I believe wholeheartedly that had the cotton gin NOT been invented when it was. Slavery would have been very unprofitable to 90-95% of the population. And based on demographic data of the time, it would have died out, without the war. 

If you've read any of the extensive writings of the leaders of the CSA even they believed that slavery would be over in the CSA within 10 years or less of the war.  I know the books were once in the Longview Library, because that's where I checked them out in the late 80's.  

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12 hours ago, DaveTV1 said:

If you've read any of the extensive writings of the leaders of the CSA even they believed that slavery would be over in the CSA within 10 years or less of the war.  I know the books were once in the Longview Library, because that's where I checked them out in the late 80's.  

Let me know when you remember the name of one of the books. I don't believe slavery was going to end for economic reason but I do knkw they had an Emancipation plan in play, just offering freedom to slaves if they fought for the confederacy out of desperation when they saw imminent defeat. 

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On 1/7/2022 at 7:38 PM, DaveTV1 said:

I think they should be too, but in regards to slavery it should be taught about every country in the world that has practiced it not just America.  In my opinion CRT wants to teach that slavery only happened in America when we inherited the horrible practice from the British.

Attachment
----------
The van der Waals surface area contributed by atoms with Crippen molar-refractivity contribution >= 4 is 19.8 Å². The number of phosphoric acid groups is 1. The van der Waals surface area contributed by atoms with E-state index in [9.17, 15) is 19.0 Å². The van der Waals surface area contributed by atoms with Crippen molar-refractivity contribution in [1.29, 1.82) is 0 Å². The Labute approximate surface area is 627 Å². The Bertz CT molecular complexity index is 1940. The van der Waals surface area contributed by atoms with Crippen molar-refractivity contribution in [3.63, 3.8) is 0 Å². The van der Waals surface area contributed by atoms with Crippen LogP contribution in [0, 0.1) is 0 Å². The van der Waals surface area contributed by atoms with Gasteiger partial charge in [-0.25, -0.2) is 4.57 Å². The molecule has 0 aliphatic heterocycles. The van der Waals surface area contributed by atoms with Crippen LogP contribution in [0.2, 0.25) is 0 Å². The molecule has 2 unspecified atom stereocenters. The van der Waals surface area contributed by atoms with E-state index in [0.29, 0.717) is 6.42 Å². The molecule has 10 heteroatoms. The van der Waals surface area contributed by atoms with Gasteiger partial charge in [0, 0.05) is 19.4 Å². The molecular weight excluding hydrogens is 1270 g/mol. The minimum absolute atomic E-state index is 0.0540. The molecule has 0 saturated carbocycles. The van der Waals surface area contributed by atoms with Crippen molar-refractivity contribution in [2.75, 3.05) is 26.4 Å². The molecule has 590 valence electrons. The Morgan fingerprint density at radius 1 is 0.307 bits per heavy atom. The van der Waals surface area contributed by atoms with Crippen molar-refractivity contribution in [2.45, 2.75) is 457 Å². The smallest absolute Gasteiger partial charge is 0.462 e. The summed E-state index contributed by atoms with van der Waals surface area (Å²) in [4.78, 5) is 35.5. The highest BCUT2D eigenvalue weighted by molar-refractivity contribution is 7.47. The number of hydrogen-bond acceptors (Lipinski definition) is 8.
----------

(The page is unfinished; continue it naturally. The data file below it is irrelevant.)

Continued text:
I got to thinking about this statement and it made something else come to mind. There may be good reason why you weren't taught about slavery all  over the world. If they taught you about slavery in other developed European countries, they would also have to tell you about how they treated blacks after slavery.

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14 minutes ago, ctown81 said:

I got to thinking about this statement and it made something else come to mind. There may be good reason why you weren't taught about slavery all  over the world. If they taught you about slavery in other developed European countries, they would also have to tell you about how they treated blacks after slavery.

I'm not following?

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4 minutes ago, ObiOne said:

I'm not following?

while far from perfect, blacks were treated a lot better in European countries  and former slaves of those countries were not subject to Jim Crow after slavery.  

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7 minutes ago, ctown81 said:

while far from perfect, blacks were treated a lot better in European countries  and former slaves of those countries were not subject to Jim Crow after slavery.  

They didn't have democrats in Europe.  Good point.

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6 minutes ago, ctown81 said:

Hmmmm.... you know the ideologies switched right?

Really?  Then why is your democratic president calling The Exalted Cyclops in the KKK a friend, mentor, guide?  They have you believing they switched lol.  Must have been in last 10 years.